A partially blind grandma who twisted her ankle after tripping over on a crumbling pathway near her home has called for it to be repaired before it destroys her grandchildren’s budding football careers.
Yvonne Burton, who lives in Hathersage Road, east Hull, stumbled over a hole in a path which surrounds a nearby park when she was walking with her grandson last year.
The 60-year-old twisted her ankle and had to be pulled up by her grandson, who carried her home to the cul-de-sac she lives in.
Mrs Burton did not seek hospital treatment for her injuries and decided to battle on. However, she still suffers from pain and thinks her leg might have been permanently damaged in the fall.
‘The cracks are getting bigger’
Determined to ensure no one else suffers the same fate, Mrs Burton contacted Hull City Council to try and get the warped footpath, which also has overgrown nettles sticking out of it, mended.
However, she says no repairs have been carried out since her accident and she is now worried about others endangering themselves by walking along the perilous path.
Describing her fall, Mrs Burton said: “I was picking my grandchildren up from school when I hit one of the holes in the path and injured my ankle.
“I took photos of my injuries and I rang the council. I told them it was dangerous over a year ago after my accident and still nothing has been done.
“The cracks are getting bigger in path and the weeds are just growing from everywhere underneath.”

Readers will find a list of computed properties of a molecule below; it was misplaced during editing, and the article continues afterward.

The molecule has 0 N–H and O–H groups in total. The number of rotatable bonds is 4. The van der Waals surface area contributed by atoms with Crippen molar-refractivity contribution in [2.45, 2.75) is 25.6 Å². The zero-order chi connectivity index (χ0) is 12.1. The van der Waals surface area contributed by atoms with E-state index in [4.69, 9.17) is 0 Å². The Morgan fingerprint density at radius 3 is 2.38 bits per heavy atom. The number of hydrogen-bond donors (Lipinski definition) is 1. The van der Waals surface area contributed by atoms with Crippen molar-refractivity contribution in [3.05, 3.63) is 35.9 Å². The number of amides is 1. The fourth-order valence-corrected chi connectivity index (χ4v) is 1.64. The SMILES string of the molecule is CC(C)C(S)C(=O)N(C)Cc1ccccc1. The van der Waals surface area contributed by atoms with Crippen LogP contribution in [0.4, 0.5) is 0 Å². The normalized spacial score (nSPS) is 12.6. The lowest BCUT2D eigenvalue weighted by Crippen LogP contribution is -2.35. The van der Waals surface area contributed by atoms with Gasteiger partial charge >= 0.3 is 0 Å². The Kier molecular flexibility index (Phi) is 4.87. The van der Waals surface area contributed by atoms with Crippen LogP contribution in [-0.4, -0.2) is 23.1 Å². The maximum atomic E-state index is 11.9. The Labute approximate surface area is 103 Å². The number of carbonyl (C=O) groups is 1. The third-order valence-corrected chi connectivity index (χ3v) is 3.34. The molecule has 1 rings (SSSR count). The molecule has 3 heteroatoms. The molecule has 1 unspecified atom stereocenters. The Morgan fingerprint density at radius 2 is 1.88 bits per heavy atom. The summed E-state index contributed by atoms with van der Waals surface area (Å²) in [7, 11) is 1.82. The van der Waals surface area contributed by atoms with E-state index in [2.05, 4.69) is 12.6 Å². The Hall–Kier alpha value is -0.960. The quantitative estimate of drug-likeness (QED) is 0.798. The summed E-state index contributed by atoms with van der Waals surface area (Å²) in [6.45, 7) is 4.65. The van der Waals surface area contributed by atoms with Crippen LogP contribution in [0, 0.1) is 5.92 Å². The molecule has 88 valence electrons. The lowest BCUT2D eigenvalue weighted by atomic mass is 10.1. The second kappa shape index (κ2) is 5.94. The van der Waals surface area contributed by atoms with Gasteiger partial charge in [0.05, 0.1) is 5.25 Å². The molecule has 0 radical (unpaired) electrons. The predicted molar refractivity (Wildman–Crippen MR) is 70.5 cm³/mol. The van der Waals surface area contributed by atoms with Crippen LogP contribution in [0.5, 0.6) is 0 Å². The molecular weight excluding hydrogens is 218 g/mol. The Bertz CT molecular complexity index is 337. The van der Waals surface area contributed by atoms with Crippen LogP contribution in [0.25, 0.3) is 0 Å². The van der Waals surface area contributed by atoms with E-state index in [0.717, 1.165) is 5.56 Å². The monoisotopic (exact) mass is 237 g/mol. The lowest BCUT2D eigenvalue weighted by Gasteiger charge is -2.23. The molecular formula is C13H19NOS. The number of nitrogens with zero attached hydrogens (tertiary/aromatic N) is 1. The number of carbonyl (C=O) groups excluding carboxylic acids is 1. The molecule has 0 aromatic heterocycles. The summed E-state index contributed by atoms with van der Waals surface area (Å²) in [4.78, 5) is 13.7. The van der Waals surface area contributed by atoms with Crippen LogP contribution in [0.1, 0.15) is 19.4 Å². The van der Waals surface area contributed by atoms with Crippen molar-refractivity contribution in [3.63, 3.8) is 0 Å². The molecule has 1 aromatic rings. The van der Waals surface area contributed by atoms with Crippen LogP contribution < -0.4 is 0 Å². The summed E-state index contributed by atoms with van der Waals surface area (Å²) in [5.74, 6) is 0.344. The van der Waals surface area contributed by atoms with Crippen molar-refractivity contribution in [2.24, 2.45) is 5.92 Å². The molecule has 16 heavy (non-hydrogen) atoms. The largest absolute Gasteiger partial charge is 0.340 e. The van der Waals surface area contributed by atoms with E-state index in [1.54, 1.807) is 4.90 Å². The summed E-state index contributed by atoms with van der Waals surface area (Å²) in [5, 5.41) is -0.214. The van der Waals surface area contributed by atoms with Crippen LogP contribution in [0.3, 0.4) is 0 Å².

‘That path could destroy my grandkids’ football career’
Mrs Burton, who only has 50 per cent vision after a brain tumour left her partially sighted, says she cannot walk the footpath on her own at night because it is too unsafe.
She is worried about suffering a repeat injury but is more concerned about two of her grandchildren, as she fears the uneven surface could damage their budding football careers.
Mrs Burton said: “I am very worried about my two grandbairns because they run down to the park to get to where I live and they are going to get their feet or their bikes stuck in the cracks.
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“Now their grandad won’t let them come down there on their bikes.
“My four-year-old grandbairn has got little feet. If he gets his feet stuck he will really hurt himself and the big grandson if he falls in one of them it could end his football career.
“I’m worried about myself but I’m more worried about the grandbairns so I want the path sorted for them.”
Mrs Burton also claims dog walkers who wander down the path throw their pooch’s bagged up waste over the fence and into people’s gardens.
She says the estate has gone downhill and has changed a lot from when she moved in almost 40 years ago.
“It’s just disgusting and absolutely horrendous,” she said. “The area has got really bad round here. It was a lovely estate and we used to have two parks but now it is an absolute disgrace.”
Although Mrs Burton is disgruntled with how the estate has deteriorated over the years, she is primarily most concerned with getting the path mended – and has called on the council to take action.
She said: “I just want the path doing. It should all be dug up and re-laid.
“We pay enough money towards the council and that path just needs mending so people can walk it on and be safe.”
What Hull City council say
Hull City Council said the path has already been repaired this year but it will endeavour to return to the area to inspect pathways once again later in the year.
A spokeswoman said: “Repairs to the footpath have already been undertaken and the area was also sprayed with a routine treatment in early May. It will be attended to once again in July and September.
“We encourage residents to report any issues in relation to grounds maintenance to the Council via 300 300 or online at www.hull.gov.uk .”
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